Here’s the news of the week – and how we see it here at McAlvany Wealth Management:
When the Bad News Finally Matters…
For the last five months, the market has been ignoring any and all risks in its headlong pursuit of collective price momentum. The rational? Nothing matters as long as the Fed “put” is in play – so party on. Sometimes, though, the speculation gets ahead of itself, reaching levels that not even the Fed can handle efficiently.
This may be one of those times. With QE to infinity in the pipeline, corporate earnings continue to deteriorate. After a series of lackluster earnings reports and a failed EU Summit conference, stocks tanked on Friday, sending bonds and the dollar higher at the expense of the metals (see box scores).
Last quarter, the banks, for the first time in three years, were the source of disappointment. This quarter, they have been joined by the tech sector – and not just the unfortunate souls in the PC industry. Google, IBM, Intel, Apple, and others are on the injured list this quarter – with either flat revenue growth or a drop in earnings.
Financials would be weak if not for the Fed’s aggressive mortgage buying program, in the process of which it spent more than $27 billion over the past week. What’s interesting to observe is that mortgage rates are rising as the Fed injects liquidity into the system. In the case of the 30-year mortgage, yields have ascended to levels not seen since QE3 was initiated. Perhaps the Fed should stick to jawboning…
The earnings season isn’t producing any surprises beyond these two sectors. Results have generally been in line or better for companies such as CSX Corp (rail), Johnson and Johnson, Coca-Cola Corp, and PepsiCo. McDonald’s fell short of expectations because of unfavorable currency translation, i.e., a stronger dollar.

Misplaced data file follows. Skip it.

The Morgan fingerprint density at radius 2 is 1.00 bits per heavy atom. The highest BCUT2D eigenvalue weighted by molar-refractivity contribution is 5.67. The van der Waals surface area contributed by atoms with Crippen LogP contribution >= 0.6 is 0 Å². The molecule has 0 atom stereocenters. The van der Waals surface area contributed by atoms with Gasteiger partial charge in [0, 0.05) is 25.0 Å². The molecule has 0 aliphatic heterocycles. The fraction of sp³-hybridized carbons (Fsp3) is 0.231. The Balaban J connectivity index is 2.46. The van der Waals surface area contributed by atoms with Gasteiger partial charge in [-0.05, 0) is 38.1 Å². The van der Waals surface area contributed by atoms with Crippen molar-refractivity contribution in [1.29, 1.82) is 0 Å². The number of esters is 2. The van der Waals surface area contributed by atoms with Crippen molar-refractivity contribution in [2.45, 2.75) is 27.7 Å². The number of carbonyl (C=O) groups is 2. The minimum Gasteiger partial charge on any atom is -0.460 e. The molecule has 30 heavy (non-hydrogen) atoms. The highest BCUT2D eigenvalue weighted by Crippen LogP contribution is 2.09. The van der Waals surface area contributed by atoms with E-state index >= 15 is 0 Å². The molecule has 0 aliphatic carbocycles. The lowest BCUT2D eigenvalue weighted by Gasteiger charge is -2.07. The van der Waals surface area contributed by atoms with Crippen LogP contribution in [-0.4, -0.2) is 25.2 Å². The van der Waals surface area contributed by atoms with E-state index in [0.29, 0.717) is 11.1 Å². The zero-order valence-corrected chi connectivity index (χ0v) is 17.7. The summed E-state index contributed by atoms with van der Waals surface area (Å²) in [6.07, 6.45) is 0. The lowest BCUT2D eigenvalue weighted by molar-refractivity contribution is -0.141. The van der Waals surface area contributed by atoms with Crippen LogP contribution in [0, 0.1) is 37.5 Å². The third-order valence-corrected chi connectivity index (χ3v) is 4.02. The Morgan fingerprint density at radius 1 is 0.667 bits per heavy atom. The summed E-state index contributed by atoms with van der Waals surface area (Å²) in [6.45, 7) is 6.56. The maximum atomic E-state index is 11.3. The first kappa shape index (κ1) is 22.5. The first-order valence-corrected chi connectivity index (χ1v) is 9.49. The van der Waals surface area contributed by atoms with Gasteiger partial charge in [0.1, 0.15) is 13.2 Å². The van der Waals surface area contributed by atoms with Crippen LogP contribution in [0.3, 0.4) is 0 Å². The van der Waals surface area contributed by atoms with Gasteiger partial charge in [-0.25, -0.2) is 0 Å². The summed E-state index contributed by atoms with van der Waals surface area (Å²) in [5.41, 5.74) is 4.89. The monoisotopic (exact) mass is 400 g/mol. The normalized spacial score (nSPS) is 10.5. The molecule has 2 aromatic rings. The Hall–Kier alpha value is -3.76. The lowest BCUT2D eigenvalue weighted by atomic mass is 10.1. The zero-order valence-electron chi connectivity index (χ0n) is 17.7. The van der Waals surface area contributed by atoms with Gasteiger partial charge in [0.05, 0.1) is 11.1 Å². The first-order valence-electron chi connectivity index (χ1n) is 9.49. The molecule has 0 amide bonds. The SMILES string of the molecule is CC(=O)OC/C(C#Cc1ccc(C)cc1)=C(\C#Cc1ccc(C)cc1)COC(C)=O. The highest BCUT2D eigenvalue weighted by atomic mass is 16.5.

The EU summit came and went without a bang. Leaders could not agree on the terms of a bailout fund for Spain or on how an ECB bond-buying initiative would be implemented. German lawmakers are once again pushing for “proof” that the programs would work before a commitment is made, which is in sharp contrast to Spanish authorities stalling for more favorable terms (a bailout without austerity).
Efforts to create a banking union have been divided, as well. Top legal aides declare it to be “beyond the powers” granted under EU treaty law to form a single bank advisory, while those under pressure – the French, at present – clamor for speedy solutions no matter the cost. In any case, the rebound in European markets (including a sizeable rally in Greek bonds) may have reached its zenith. Hopes for solutions to problems within the EU are running into the growing realization that issues in the region may never be resolved equitably.
Last week, we mentioned that the metals would be caught up in the selling of stocks, if it were to occur. This did in fact happen this week, as gold shed a little over a percent of its dollar price by the close of Friday’s trade. That said, gold managed a fairly sizeable midday bounce off its 50-day moving average (at the time of this writing, though it finished the week at 1721.80).
This may not be much to say, but stocks did not behave in the same fashion. The S&P 500 hugged its 50-day line for the entire trading session – perhaps to suggest that, unlike the metals, stocks may be ready to sink through their moving averages. For the S&P, that’s 1390 – 3% below current levels.
Of course, if a version of this (or something worse) were to befall stocks, we think the Fed would begin to exercise its newfound powers of “infinity” to stabilize markets (as other central banks have done). As we have surmised here before, additional QE may in fact hurt stocks more than help them, whereas the exact opposite may (eventually) be true for the metals.
VP Investment Management